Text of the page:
Flooring is the focal point of any home.

 

Not only does it act as the walking surface you stand, play, and entertain on, it’s also a major determining factor in your home’s overall resale value.

As the flooring market turns their attention to more sustainable options, it’s only natural to come across two of the most environmentally-friendly floors out there: bamboo and hardwood. On the surface, they both look similar after installation and are sourced from sustainable materials. To learn the differences between hardwood and bamboo, you need to look beyond the surface.

Let’s take a look at the real differences between these popular floors below.

 

 

 

Price

 

When it comes down to it, price is one of the most important parts of purchasing a new floor. Here’s the difference in cost between hardwood and bamboo:

 

 

Wood: Soft domestic woods can often be purchased for $1-$3 per square foot, while exotic hardwood species could be as expensive as $15 to $20 per foot.

Most home buyers are willing to pay more for a home with authentic timber floors compared to homes with any other type of flooring. As a result of the high demand, timber floors generally cost more.

 

Bamboo: Although the end-cost of your floor will depend on the type of bamboo you install, bamboo floors (on average) cost anywhere from $2 to $6 per square foot.

 

 

Durability

 

Next to price, durability is one of the most important factors to consider while purchasing a new floor. The last thing any homeowner wants is to buy a new floor that deteriorates after just a few years.

In regards to durability, there are a few differences between hardwood and bamboo to consider:

 

Wood: Known for its ability to last up to 100 years, hardwood floors have proven their durability for centuries. Use the Janka Hardness Scale to select the species of wood that’s best for your home. Remember: the higher the hardness rating of the wood species, the more durable the timber.

 

Bamboo: Bamboo floors’ durability rival hardwood, but many flooring experts agree that they’re not as durable as their solid timber counterparts. Bamboo’s durability depends on the species used for the flooring - and the manufacturing process used to produce the planks.

If you need a durable bamboo floor, stranded bamboo is recommended.

 

Maintenance

 

Wood: Authentic hardwood floors are easy to maintain – most of the time. Despite their innate durability, hardwood planks are incredibly sensitive to moisture. If pet stains, water splashes, or leaks sit on the floor’s surface for too long, the planks become warped or stained.

To maintain hardwood floors, it’s recommended that you keep them dry and covered with rugs to protect the surface. You should note that accumulating scratches in the planks is common for households with pets and young children – if you notice that your floors do become scratched, hardwood floors have the unique ability to be refinished, allowing the floor to be saved after being damaged.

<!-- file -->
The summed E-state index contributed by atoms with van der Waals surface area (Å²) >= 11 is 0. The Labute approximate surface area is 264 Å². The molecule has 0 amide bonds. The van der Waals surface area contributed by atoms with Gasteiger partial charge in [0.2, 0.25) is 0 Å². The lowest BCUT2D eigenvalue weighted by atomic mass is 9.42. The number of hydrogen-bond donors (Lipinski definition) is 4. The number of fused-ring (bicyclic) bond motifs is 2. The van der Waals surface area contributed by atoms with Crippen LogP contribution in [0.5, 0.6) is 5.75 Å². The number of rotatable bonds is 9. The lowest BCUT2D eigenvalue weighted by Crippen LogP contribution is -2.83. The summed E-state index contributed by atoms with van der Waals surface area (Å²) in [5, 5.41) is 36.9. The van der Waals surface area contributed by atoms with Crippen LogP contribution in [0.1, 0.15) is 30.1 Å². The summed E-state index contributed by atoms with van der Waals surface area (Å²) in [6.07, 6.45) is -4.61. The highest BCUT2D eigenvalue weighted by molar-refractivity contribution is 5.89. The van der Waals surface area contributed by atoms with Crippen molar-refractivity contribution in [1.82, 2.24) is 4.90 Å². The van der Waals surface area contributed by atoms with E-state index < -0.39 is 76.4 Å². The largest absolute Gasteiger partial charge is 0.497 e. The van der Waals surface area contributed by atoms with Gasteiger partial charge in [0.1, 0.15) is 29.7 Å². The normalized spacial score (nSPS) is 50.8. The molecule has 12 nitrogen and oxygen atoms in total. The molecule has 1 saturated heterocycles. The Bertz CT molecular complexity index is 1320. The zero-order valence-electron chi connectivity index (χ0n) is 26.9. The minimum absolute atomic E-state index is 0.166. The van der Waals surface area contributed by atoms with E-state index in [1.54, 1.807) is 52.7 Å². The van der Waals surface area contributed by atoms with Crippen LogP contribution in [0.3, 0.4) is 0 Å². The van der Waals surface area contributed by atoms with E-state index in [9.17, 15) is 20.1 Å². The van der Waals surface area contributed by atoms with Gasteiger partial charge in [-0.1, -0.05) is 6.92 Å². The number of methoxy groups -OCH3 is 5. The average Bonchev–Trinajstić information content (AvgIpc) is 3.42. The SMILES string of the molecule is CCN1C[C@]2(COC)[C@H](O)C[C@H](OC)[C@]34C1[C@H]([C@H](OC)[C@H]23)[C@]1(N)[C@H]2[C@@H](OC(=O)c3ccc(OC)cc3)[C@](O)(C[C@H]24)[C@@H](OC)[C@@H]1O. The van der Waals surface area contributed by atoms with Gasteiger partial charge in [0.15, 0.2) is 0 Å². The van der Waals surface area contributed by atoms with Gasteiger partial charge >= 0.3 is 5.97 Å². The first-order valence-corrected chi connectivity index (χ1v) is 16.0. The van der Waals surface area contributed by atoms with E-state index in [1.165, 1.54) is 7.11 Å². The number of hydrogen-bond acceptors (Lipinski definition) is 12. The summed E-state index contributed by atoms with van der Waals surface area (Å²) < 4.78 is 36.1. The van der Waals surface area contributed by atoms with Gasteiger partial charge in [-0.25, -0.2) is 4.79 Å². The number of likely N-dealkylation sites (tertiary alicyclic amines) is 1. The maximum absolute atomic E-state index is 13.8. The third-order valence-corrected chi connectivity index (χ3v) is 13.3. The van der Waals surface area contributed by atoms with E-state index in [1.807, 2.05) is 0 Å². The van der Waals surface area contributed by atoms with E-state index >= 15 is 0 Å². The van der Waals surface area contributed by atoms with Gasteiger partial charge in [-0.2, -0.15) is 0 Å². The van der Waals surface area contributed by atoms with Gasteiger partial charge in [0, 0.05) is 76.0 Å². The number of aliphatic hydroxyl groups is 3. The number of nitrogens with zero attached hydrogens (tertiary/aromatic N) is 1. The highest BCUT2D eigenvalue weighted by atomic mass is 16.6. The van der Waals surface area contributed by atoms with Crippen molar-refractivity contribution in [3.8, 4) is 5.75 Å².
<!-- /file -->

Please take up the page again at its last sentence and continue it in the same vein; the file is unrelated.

Bamboo: Similar to hardwood, bamboo floors really only require a quick sweeping and (damp) mopping to stay clean and in good shape. Like hardwood, bamboo floors are sensitive to moisture and should not be installed in wet locations (like bathrooms and kitchens) unless you can commit to keeping them dry of sitting moisture.

Overall, bamboo is incredibly easy to maintain. Bamboo floors can’t be refinished; however, you’ll need to install new planks (or a whole new floor) if you accumulate scratches or damage to the floor’s finish.  

 

 

Sustainability

 

We mentioned earlier that the market is taking a serious look at bamboo because of the sustainability issues with many construction projects. Because hardwood and bamboo are both sourced from natural materials, they’re equally obvious choices for homeowners interested in building an eco-friendly home.

 

Wood: Composed of refinished, used hardwood from places like railroad tracks and wharfs, reclaimed floors are largely sustainable because they use no recently harvested natural resources to be made. As a result of their limited supply, the colors and grain patterns to choose from are restricted.

Wood floors that are FSC certified are the best choice for homeowners who want to select from a wide variety of plank sizes and finishes. For homeowners who are interested in a more rustic look, reclaimed hardwood planks are a worthwhile selection. Composed of refinished, used hardwood from places like railroad tracks and wharfs, reclaimed floors are largely sustainable because they use no recently harvested natural resources to be made.

 

Bamboo: When it comes to the sustainability of bamboo, there are some ground-rules to be aware of. While it’s true that bamboo is one of the fastest growing natural resources used for flooring (it only takes about 3-8 years for some species to become full grown, compared to hardwood that can take about 25 years). When shopping for sustainable bamboo flooring, it’s recommended to find FSC certified materials.

 

 

 

Many bamboo floors can look similar to authentic hardwood species, and in many ways the two floor coverings are similar. However, hardwood flooring is still believed to have a longer life-span compared to bamboo, and is also believed to have an overall larger anticipated and actual value.

 

If you’re interested in viewing samples of some of the hardwood or bamboo flooring offered here at GetFloors, contact us at 1-300-823-958.

 

 

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